By Kristopher Jones, founder and CEO of LSEO.com.
"Do I really need funding?" Many entrepreneurs -- both young and experienced -- ask themselves this question when starting any business. Though many push to secure funding from angel investors, venture capitalists or partners, funding yourself (bootstrapping) is more often than not the best solution. This is especially true today: It may take additional time to save funds and get running, but this provides more time to produce and polish your business agenda.
Self-funding may lengthen the time to grow organically, but the advantages are numerous, from both a financial and growth perspective. Here are four things to consider as you're bootstrapping:
Don't Waste Time Pursuing Funding
Chasing down VCs and angel investors takes much energy and effort, and this energy and effort is often better focused on the business itself. I've observed many friends in the funding chase; I've also been part of the rat race in raising millions for my various startups.
However, too often days turn to months; months turn to years, and suddenly the scope of the business is lost, along with that initial enthusiasm of starting a new company. Though I personally invest in other businesses, I raised $0 in outside funding in the process of building a digital marketing and affiliate network, which eventually I sold to eBay in 2009.
I've also completely bootstrapped my newest business without using outside capital. Both ran operations based on small personal loans, and eventually produced positive cash flow and strong profit.
Focus on Revenue
Bootstrapping forces you to focus on revenue: something many startups fail to do when they have major backing from investors. For a startup to survive and actually pay employees and marketing initiatives, revenue must be present.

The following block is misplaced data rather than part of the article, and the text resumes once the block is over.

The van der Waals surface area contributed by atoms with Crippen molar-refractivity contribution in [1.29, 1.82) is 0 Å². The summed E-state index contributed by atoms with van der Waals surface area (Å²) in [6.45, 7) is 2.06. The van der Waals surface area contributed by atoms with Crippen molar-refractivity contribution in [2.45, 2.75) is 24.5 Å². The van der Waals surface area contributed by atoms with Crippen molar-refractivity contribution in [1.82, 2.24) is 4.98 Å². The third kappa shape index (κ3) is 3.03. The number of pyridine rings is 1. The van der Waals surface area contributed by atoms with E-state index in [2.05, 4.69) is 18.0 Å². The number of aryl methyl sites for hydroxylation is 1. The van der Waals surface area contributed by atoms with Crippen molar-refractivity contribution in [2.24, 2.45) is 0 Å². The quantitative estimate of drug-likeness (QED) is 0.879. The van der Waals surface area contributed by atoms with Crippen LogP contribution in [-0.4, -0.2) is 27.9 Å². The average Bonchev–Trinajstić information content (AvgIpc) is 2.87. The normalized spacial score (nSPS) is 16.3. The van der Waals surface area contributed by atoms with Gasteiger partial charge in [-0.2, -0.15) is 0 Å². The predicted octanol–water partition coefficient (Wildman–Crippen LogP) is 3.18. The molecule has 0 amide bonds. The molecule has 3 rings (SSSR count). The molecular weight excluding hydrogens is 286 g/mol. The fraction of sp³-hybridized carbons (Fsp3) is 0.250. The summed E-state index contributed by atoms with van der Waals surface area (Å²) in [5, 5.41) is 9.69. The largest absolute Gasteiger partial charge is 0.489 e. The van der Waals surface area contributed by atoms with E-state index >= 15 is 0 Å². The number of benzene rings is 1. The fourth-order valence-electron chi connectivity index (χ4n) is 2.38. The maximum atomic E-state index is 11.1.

This isn't always the case when funding is secured, as many startups lose sight of actually generating revenue. The earlier revenue exists, the faster a company can turn a profit. Through the latest growth spurt at my company, we ran purely on positive cash flow.
This put additional pressure on us, but as a byproduct, it forced me and my team leaders to focus on existing customers and marketing initiatives to garner new customers. By focusing on building revenue, the customer becomes the true beneficiary.
Connect to the Roots of the Business
Just as bootstrapping forces a focus on revenue, it also sheds light on the roots of the business, such as the product/services, customers and the internal team. Without investors tracking your every movement, you have more time to focus on what truly matters for success. We were forced to constantly revisit our digital marketing product suite, something that wouldn't have garnered as much attention if we had funding.
If the big budget is not there, you are forced to polish your current offerings. This, in turn, benefits your customers, who should always be No. 1. When you don't have to worry about pleasing investors, you open additional bandwidth, allowing you to work closer with your internal team.
Constantly reminding team members that the company is self-funded can help produce a sense of overwhelming achievement as the business garners traction. This helps smooth the flow of ideas and promotes work productivity. It also opens up more respect for you as a leader and what you are achieving.
Answer to Only Yourself
When bootstrapping, you only have to answer to yourself. Investors are always looking to maximize their return on investment, and some go as far as demanding weekly business reports. This can cause unneeded amounts of stress and, again, take the focus off the business.
Bootstrapping allows you to prioritize the core principles of your business, whether that's a marketing push through social media, reducing costs or analyzing the true fitness of operations.
When people ask me about good investments, I always say the best one a person can make is investing in themselves. If you're passionate and driven for success, bootstrapping a business is the ultimate way to do this.
Startups without funding can achieve smoother transitions to growth, which not only increases business morale, but also the bottom line: the true sign of a successful business.
Kristopher B. Jones is a prominent internet entrepreneur and the founder and CEO of LSEO.com and APPEK Mobile Apps.